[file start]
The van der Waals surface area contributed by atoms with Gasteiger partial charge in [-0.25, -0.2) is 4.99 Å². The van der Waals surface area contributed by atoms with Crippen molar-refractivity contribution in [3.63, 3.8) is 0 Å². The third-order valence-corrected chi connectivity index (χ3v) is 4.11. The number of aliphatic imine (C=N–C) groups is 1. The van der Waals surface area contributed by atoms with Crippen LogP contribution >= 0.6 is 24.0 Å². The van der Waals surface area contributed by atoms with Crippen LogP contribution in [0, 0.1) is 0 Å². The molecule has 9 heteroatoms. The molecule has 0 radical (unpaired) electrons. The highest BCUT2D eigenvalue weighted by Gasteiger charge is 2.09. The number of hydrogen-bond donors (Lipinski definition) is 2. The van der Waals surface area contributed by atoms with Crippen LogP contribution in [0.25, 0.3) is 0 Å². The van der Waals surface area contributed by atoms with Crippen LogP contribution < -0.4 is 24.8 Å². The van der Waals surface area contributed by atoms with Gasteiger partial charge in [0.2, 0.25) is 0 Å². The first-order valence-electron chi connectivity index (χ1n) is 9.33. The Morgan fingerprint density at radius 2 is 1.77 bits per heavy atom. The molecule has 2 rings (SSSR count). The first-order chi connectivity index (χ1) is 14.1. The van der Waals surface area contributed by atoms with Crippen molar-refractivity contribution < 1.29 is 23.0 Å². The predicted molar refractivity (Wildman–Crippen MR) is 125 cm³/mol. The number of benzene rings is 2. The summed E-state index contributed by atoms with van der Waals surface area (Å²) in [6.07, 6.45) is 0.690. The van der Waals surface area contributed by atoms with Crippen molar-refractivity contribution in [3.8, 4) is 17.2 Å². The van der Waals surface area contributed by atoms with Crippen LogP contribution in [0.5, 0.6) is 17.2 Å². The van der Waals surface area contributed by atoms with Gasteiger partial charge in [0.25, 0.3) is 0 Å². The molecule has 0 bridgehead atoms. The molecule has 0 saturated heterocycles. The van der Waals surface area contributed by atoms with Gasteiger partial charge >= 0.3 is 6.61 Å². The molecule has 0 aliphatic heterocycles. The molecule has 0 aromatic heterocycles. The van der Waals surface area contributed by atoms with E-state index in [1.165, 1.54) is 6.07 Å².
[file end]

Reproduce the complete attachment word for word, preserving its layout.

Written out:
The van der Waals surface area contributed by atoms with Gasteiger partial charge in [-0.25, -0.2) is 4.99 Å². The van der Waals surface area contributed by atoms with Crippen molar-refractivity contribution in [3.63, 3.8) is 0 Å². The third-order valence-corrected chi connectivity index (χ3v) is 4.11. The number of aliphatic imine (C=N–C) groups is 1. The van der Waals surface area contributed by atoms with Crippen LogP contribution >= 0.6 is 24.0 Å². The van der Waals surface area contributed by atoms with Crippen LogP contribution in [0, 0.1) is 0 Å². The molecule has 9 heteroatoms. The molecule has 0 radical (unpaired) electrons. The highest BCUT2D eigenvalue weighted by Gasteiger charge is 2.09. The number of hydrogen-bond donors (Lipinski definition) is 2. The van der Waals surface area contributed by atoms with Crippen LogP contribution in [0.25, 0.3) is 0 Å². The van der Waals surface area contributed by atoms with Crippen LogP contribution < -0.4 is 24.8 Å². The van der Waals surface area contributed by atoms with Gasteiger partial charge in [0.2, 0.25) is 0 Å². The first-order valence-electron chi connectivity index (χ1n) is 9.33. The Morgan fingerprint density at radius 2 is 1.77 bits per heavy atom. The molecule has 2 rings (SSSR count). The first-order chi connectivity index (χ1) is 14.1. The van der Waals surface area contributed by atoms with Crippen molar-refractivity contribution < 1.29 is 23.0 Å². The predicted molar refractivity (Wildman–Crippen MR) is 125 cm³/mol. The number of benzene rings is 2. The summed E-state index contributed by atoms with van der Waals surface area (Å²) in [6.07, 6.45) is 0.690. The van der Waals surface area contributed by atoms with Crippen molar-refractivity contribution in [3.8, 4) is 17.2 Å². The van der Waals surface area contributed by atoms with Crippen LogP contribution in [0.5, 0.6) is 17.2 Å². The van der Waals surface area contributed by atoms with Gasteiger partial charge in [0.25, 0.3) is 0 Å². The molecule has 0 bridgehead atoms. The molecule has 0 saturated heterocycles. The van der Waals surface area contributed by atoms with Gasteiger partial charge >= 0.3 is 6.61 Å². The molecule has 0 aliphatic heterocycles. The molecule has 0 aromatic heterocycles. The van der Waals surface area contributed by atoms with E-state index in [1.165, 1.54) is 6.07 Å².